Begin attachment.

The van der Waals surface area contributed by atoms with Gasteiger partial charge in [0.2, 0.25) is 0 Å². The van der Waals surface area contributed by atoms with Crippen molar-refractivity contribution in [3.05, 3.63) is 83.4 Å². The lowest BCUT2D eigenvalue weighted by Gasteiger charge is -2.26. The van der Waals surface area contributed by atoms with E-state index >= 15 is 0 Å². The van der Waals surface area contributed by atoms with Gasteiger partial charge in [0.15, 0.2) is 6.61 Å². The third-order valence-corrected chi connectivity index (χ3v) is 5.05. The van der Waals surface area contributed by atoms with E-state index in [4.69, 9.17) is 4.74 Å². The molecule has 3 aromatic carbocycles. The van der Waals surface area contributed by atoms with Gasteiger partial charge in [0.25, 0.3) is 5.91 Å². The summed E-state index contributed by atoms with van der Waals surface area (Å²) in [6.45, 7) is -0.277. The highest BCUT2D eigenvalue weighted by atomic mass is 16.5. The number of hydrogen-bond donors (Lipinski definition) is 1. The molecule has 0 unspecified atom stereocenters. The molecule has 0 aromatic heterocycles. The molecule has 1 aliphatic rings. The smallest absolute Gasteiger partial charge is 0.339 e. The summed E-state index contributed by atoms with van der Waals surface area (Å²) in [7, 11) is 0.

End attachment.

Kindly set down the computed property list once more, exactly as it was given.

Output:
The van der Waals surface area contributed by atoms with Gasteiger partial charge in [0.2, 0.25) is 0 Å². The van der Waals surface area contributed by atoms with Crippen molar-refractivity contribution in [3.05, 3.63) is 83.4 Å². The lowest BCUT2D eigenvalue weighted by Gasteiger charge is -2.26. The van der Waals surface area contributed by atoms with E-state index >= 15 is 0 Å². The van der Waals surface area contributed by atoms with Gasteiger partial charge in [0.15, 0.2) is 6.61 Å². The third-order valence-corrected chi connectivity index (χ3v) is 5.05. The van der Waals surface area contributed by atoms with E-state index in [4.69, 9.17) is 4.74 Å². The molecule has 3 aromatic carbocycles. The van der Waals surface area contributed by atoms with Gasteiger partial charge in [0.25, 0.3) is 5.91 Å². The summed E-state index contributed by atoms with van der Waals surface area (Å²) in [6.45, 7) is -0.277. The highest BCUT2D eigenvalue weighted by atomic mass is 16.5. The number of hydrogen-bond donors (Lipinski definition) is 1. The molecule has 0 unspecified atom stereocenters. The molecule has 0 aromatic heterocycles. The molecule has 1 aliphatic rings. The smallest absolute Gasteiger partial charge is 0.339 e. The summed E-state index contributed by atoms with van der Waals surface area (Å²) in [7, 11) is 0.